American conductor John DeMain leads a perfectly paced reading of Stephen Sondheim’s dark operetta, Sweeney Todd, The Demon Barber of Fleet Street, at The Glimmerglass Festival (seen July 22). Half the audience spontaneously rose in ovation to American mezzo-soprano Luretta Bybee’s nuanced interpretation of Mrs. Lovett, the surprise author of what becomes serial crimes of passion; the rest were on their feet when bass-baritone Greer Grimsley took his final bows following the title role’s steadily unraveling descent into madness.

Captain at the helm

Maestro DeMain has conducted this gruesome—yet somehow family-friendly—work at Houston Grand Opera, New York City Opera and in his Wisconsin home company, Madison Opera.

Houston Grand Opera was the first legitimate opera company to stage Sweeney Todd. He now helms a top-notch cast of principals and 12 members of Glimmerglass’ Young Artist program in lesser roles doubling as a powerful chorus.

The stars are out

Greer Grimsley—America’s Wotan and, at New York’s Metropolitan Opera, a skin-tingling Baron Scarpia—delivered a thrilling, chilling portrayal of the tormented barber obsessed with revenge. His cavernous voice reverberates to the rafters, and his visceral acting leaves you wondering just how he keeps it all together. In an improvised post-performance interview, he spoke of the fine line he treads to be fully present in the moment emotionally, without crossing the line.

“If I were actually to cry for real,” he said, “then my acting becomes an act of selfishness; it’s all about me instead of all about the character I portray.”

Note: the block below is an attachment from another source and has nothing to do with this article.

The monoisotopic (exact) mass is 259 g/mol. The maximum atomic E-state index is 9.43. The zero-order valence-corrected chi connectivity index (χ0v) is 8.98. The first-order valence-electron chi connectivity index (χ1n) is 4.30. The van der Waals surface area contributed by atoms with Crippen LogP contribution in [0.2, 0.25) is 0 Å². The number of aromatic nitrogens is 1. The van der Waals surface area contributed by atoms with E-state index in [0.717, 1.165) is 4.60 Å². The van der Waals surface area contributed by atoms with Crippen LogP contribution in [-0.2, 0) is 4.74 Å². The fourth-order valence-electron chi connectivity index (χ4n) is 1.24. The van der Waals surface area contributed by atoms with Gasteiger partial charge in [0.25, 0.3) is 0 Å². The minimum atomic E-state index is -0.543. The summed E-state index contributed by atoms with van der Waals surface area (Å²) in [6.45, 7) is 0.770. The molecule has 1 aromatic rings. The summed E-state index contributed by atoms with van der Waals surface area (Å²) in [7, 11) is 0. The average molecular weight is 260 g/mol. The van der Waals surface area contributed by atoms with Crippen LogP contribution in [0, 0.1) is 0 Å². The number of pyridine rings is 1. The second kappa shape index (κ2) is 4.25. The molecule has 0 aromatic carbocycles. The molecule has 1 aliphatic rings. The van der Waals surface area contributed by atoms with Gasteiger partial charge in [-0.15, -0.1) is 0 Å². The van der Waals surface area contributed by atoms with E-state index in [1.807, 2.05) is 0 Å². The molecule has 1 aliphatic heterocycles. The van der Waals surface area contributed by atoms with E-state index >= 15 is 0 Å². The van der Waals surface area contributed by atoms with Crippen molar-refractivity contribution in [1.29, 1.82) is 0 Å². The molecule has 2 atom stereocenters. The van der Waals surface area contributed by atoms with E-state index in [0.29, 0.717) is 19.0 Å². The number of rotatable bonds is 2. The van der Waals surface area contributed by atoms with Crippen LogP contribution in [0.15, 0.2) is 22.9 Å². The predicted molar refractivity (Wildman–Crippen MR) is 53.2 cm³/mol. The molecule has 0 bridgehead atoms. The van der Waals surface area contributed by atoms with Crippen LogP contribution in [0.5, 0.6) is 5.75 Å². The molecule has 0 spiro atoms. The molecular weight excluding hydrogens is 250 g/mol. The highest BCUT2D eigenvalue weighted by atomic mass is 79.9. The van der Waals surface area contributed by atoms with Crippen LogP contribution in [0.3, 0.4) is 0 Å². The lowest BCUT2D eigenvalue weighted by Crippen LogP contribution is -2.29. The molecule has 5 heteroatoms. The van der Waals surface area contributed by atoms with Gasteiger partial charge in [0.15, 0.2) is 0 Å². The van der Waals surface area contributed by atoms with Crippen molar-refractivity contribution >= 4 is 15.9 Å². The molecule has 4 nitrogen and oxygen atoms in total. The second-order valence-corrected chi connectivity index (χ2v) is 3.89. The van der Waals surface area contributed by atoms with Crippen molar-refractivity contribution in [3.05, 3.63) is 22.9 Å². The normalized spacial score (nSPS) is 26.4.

As Mrs. Lovett, the mastermind of the gruesome crimes saturating the story, Luretta Bybee, the offstage Mrs. Grimsley, shares obvious chemistry with her leading man.

She deploys a rich voice with plummy middle range and clear Cockney enunciation (an oxymoron?) to deliver with spot-on timing—always a challenge in the Sondheim canon—some of the zaniest rhythmic rhymes ever conceived.

Secondary roles

American basso profundo Peter Volpe is creepy Judge Turpin, the repulsive character everyone loves to hate.

But such a voice of dark, polished ebony makes it truly hard to hate the tortured narcissist like you might want. Distinguished American mezzo-soprano Patricia Schuman, in lustrous voice, plays the Beggar Woman, a not terribly sympathetic role—until, tragically, it’s too late. Both she and Peter Volpe have often appeared onstage at the Metropolitan Opera, and a standout memory of Ms. Schuman lingersof an August 1988 concert performance of 17-year-old Mozart’s Lucio Sillaat Lincoln Center’s Mostly Mozart Festival, when she sang the role of Cinna.

Brilliant young artist participants

Three tenors shine in Sweeney Todd: (1) Christopher Bozeka, fittingly bedecked by Costume Designer Terese Wadden in flamboyantly sequined baby blue satin, blared like a gleaming silver trumpet in the over-the-top role of the charlatan Adolfo Pirelli; (2) Bille Bruley, as the bumbling Beadle Bamford, brandished a lighter weight voice with equal clarity; and (3) as the not-right-in-the-noggin Tobias Ragg, Nicholas Nestorak sang affectingly his aria “Nothing’s gonna harm you,” which simultaneously soothes and spooks Mrs.

Lovett, hinting at darkness in store for her.

Baritone Harry Greenleaf, encompassing a range ascending well into the upper reaches of a tenor, plays Anthony Hope, hopelessly smitten by Johanna, sung by Emily Pogorelc, a diminutive woman with a large crystalline soprano voice.

Stage masterminds

Director Christopher Alden’s visual and histrionic concept maximizes minimal sets and props, focusing attention on each precarious character’s emotional journey. Choreographer Eric Sean Fogel deserves special mention for moving the large cast, often as a single unit, in vivid slow-motion and frozen-action tableaux.

It’s hard to tell who in Sweeney Todd is the most sociopathic or psychotic,but you’d be out of your mind not to catch one of the few remainingGlimmerglass Operaperformances.

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